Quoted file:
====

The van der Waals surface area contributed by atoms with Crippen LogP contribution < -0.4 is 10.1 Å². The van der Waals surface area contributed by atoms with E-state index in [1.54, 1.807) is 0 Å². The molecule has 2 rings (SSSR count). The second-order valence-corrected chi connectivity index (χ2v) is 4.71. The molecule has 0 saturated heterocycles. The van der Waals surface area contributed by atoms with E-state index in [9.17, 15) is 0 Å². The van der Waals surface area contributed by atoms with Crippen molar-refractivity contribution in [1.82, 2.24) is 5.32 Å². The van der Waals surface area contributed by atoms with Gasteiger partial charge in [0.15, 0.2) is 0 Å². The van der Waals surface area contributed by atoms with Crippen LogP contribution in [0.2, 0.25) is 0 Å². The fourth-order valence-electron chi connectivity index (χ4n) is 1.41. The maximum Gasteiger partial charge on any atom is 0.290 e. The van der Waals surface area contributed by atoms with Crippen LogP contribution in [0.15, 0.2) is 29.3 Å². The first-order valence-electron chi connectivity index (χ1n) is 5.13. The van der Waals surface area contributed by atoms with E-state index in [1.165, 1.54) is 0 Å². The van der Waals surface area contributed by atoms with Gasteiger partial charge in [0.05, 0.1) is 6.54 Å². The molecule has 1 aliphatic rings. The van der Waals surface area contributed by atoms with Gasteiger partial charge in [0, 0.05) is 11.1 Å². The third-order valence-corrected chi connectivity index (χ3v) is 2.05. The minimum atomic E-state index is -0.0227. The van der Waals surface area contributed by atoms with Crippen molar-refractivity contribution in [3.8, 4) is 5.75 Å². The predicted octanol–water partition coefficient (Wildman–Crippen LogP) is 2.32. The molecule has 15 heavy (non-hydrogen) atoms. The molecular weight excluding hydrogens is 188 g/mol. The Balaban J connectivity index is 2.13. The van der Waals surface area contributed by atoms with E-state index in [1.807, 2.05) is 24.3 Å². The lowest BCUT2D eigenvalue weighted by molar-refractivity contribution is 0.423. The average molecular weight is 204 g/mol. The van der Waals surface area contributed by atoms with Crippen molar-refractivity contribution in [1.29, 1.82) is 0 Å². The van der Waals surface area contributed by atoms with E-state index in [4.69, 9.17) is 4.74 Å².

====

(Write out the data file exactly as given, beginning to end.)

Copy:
The van der Waals surface area contributed by atoms with Crippen LogP contribution < -0.4 is 10.1 Å². The van der Waals surface area contributed by atoms with E-state index in [1.54, 1.807) is 0 Å². The molecule has 2 rings (SSSR count). The second-order valence-corrected chi connectivity index (χ2v) is 4.71. The molecule has 0 saturated heterocycles. The van der Waals surface area contributed by atoms with E-state index in [9.17, 15) is 0 Å². The van der Waals surface area contributed by atoms with Crippen molar-refractivity contribution in [1.82, 2.24) is 5.32 Å². The van der Waals surface area contributed by atoms with Gasteiger partial charge in [0.15, 0.2) is 0 Å². The van der Waals surface area contributed by atoms with Crippen LogP contribution in [0.2, 0.25) is 0 Å². The fourth-order valence-electron chi connectivity index (χ4n) is 1.41. The maximum Gasteiger partial charge on any atom is 0.290 e. The van der Waals surface area contributed by atoms with Crippen LogP contribution in [0.15, 0.2) is 29.3 Å². The first-order valence-electron chi connectivity index (χ1n) is 5.13. The van der Waals surface area contributed by atoms with E-state index in [1.165, 1.54) is 0 Å². The van der Waals surface area contributed by atoms with Gasteiger partial charge in [0.05, 0.1) is 6.54 Å². The molecule has 1 aliphatic rings. The van der Waals surface area contributed by atoms with Gasteiger partial charge in [0, 0.05) is 11.1 Å². The third-order valence-corrected chi connectivity index (χ3v) is 2.05. The minimum atomic E-state index is -0.0227. The van der Waals surface area contributed by atoms with Crippen molar-refractivity contribution in [3.8, 4) is 5.75 Å². The predicted octanol–water partition coefficient (Wildman–Crippen LogP) is 2.32. The molecule has 15 heavy (non-hydrogen) atoms. The molecular weight excluding hydrogens is 188 g/mol. The Balaban J connectivity index is 2.13. The van der Waals surface area contributed by atoms with E-state index in [1.807, 2.05) is 24.3 Å². The lowest BCUT2D eigenvalue weighted by molar-refractivity contribution is 0.423. The average molecular weight is 204 g/mol. The van der Waals surface area contributed by atoms with Crippen molar-refractivity contribution in [1.29, 1.82) is 0 Å². The van der Waals surface area contributed by atoms with E-state index in [4.69, 9.17) is 4.74 Å².